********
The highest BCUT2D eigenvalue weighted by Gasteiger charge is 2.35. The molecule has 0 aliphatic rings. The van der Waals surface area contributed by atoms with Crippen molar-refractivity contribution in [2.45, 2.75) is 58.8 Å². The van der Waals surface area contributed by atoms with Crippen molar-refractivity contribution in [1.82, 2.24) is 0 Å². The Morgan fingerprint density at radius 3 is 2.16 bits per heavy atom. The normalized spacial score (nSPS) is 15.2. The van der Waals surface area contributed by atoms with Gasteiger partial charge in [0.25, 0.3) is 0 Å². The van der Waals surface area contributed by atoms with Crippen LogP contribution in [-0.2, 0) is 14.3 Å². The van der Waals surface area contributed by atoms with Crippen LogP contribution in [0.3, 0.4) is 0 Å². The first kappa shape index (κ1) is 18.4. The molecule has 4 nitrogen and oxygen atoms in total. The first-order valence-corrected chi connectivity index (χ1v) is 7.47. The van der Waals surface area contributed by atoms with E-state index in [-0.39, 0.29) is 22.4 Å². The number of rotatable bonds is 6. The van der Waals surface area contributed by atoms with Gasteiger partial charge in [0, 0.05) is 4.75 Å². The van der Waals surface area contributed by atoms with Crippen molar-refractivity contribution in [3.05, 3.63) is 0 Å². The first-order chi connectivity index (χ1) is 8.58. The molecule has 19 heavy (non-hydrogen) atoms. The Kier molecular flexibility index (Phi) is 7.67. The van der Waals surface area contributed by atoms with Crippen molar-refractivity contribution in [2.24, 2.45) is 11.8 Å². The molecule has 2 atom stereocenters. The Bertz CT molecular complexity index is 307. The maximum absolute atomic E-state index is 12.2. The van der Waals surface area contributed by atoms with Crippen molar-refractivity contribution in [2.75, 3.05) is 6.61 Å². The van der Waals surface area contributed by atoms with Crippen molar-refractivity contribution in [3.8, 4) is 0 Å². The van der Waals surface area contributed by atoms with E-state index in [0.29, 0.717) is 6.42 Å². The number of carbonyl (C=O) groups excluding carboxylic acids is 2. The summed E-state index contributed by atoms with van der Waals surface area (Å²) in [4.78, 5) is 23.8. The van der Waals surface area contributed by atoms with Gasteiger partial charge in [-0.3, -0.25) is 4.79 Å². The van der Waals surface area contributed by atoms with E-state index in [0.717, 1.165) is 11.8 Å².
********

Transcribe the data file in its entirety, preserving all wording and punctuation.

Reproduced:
The highest BCUT2D eigenvalue weighted by Gasteiger charge is 2.35. The molecule has 0 aliphatic rings. The van der Waals surface area contributed by atoms with Crippen molar-refractivity contribution in [2.45, 2.75) is 58.8 Å². The van der Waals surface area contributed by atoms with Crippen molar-refractivity contribution in [1.82, 2.24) is 0 Å². The Morgan fingerprint density at radius 3 is 2.16 bits per heavy atom. The normalized spacial score (nSPS) is 15.2. The van der Waals surface area contributed by atoms with Gasteiger partial charge in [0.25, 0.3) is 0 Å². The van der Waals surface area contributed by atoms with Crippen LogP contribution in [-0.2, 0) is 14.3 Å². The van der Waals surface area contributed by atoms with Crippen LogP contribution in [0.3, 0.4) is 0 Å². The first kappa shape index (κ1) is 18.4. The molecule has 4 nitrogen and oxygen atoms in total. The first-order valence-corrected chi connectivity index (χ1v) is 7.47. The van der Waals surface area contributed by atoms with E-state index in [-0.39, 0.29) is 22.4 Å². The number of rotatable bonds is 6. The van der Waals surface area contributed by atoms with Gasteiger partial charge in [0, 0.05) is 4.75 Å². The van der Waals surface area contributed by atoms with Crippen molar-refractivity contribution in [3.05, 3.63) is 0 Å². The first-order chi connectivity index (χ1) is 8.58. The molecule has 19 heavy (non-hydrogen) atoms. The Kier molecular flexibility index (Phi) is 7.67. The van der Waals surface area contributed by atoms with Crippen molar-refractivity contribution in [2.24, 2.45) is 11.8 Å². The molecule has 2 atom stereocenters. The Bertz CT molecular complexity index is 307. The maximum absolute atomic E-state index is 12.2. The van der Waals surface area contributed by atoms with Crippen molar-refractivity contribution in [2.75, 3.05) is 6.61 Å². The van der Waals surface area contributed by atoms with Crippen molar-refractivity contribution in [3.8, 4) is 0 Å². The van der Waals surface area contributed by atoms with E-state index in [0.29, 0.717) is 6.42 Å². The number of carbonyl (C=O) groups excluding carboxylic acids is 2. The summed E-state index contributed by atoms with van der Waals surface area (Å²) in [4.78, 5) is 23.8. The van der Waals surface area contributed by atoms with Gasteiger partial charge in [-0.3, -0.25) is 4.79 Å². The van der Waals surface area contributed by atoms with E-state index in [0.717, 1.165) is 11.8 Å².